Microsoft Office Tutorials and References
In Depth Information
Calculating exponential regression
The SLOPE function
The SLOPE function returns the slope of the linear-regression line. The slope is defined as
the vertical distance divided by the horizontal distance between any two points on the
regression line. Its value is the same as the first number in the array returned by the LINEST
function. In other words, SLOPE calculates the trajectory of the line used by the FORECAST
and TREND functions to calculate the values of data points. The SLOPE function takes the
form =SLOPE( known_y’s, known_x’s ).
To find the slope of the regression line that describes the data set from the example shown
in Figure 17-5, you can use =SLOPE(B2:B19, A2:A19), which returns a value of 20.613.
The STEYX function
The STEYX function calculates the standard error of a regression, a measure of the
amount of error accrued in predicting a y for each given x . This function takes the form
=STEYX( known_y’s, known_x’s ). If you apply this function to the worksheet shown in
Fig ure 17-5, the formula =STEYX(B2:B19, A2:A19) returns a standard error value of 12.96562.
Calculating exponential regression
Unlike linear regression, which plots values along a straight line, exponential regression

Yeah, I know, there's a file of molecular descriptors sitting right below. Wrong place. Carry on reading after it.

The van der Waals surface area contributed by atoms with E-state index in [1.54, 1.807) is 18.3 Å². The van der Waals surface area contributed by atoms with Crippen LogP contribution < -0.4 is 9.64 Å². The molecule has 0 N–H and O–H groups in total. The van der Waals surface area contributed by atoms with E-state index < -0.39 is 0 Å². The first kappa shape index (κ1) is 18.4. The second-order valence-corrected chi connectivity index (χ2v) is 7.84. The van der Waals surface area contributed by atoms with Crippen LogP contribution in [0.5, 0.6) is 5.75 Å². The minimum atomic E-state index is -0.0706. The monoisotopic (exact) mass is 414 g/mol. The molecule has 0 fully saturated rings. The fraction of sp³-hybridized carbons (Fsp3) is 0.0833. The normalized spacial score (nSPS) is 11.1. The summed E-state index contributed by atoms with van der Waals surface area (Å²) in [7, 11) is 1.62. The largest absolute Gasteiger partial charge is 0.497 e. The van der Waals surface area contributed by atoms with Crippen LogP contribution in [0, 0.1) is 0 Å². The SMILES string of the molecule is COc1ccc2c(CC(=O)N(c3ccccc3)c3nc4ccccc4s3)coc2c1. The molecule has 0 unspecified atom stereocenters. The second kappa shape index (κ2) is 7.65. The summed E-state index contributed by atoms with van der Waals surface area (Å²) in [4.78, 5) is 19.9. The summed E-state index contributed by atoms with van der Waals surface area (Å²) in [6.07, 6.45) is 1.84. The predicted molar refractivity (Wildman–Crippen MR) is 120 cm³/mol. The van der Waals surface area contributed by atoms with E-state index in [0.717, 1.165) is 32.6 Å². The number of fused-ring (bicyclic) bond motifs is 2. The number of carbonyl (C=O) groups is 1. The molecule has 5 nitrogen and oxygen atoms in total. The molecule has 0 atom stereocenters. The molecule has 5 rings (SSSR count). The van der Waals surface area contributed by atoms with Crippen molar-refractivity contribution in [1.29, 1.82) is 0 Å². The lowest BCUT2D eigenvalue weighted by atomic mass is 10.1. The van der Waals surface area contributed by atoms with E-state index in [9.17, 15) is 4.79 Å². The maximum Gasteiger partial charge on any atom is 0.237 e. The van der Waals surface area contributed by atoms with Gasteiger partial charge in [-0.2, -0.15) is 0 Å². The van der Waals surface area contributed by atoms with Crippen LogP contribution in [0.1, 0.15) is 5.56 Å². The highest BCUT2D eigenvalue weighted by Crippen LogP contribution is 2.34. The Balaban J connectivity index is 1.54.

describes a curve by calculating the array of values needed to plot it. The equation that
describes an exponential regression curve is as follows:
x1
x2
xn
y = b * m 1
* m 2
* * m n
If you have only one independent variable, the equation is as follows:
y = b * m x
The LOGEST function
The LOGEST function works like LINEST, except you use it to analyze data that is nonlinear,
and it returns the coordinates of an exponential curve instead of a straight line. LOGEST
returns coefficient values for each independent variable plus a value for the constant b . This
function takes the form =LOGEST( known_y’s, known_x’s, const, stats ).
LOGEST accepts the same arguments as the LINEST function and returns a result array in
the same fashion. If you set the optional stats argument to TRUE, the function also returns
validation statistics. For more information about the LOGEST function’s underlying
equations and its arguments, see “The LINEST function” earlier in this chapter.
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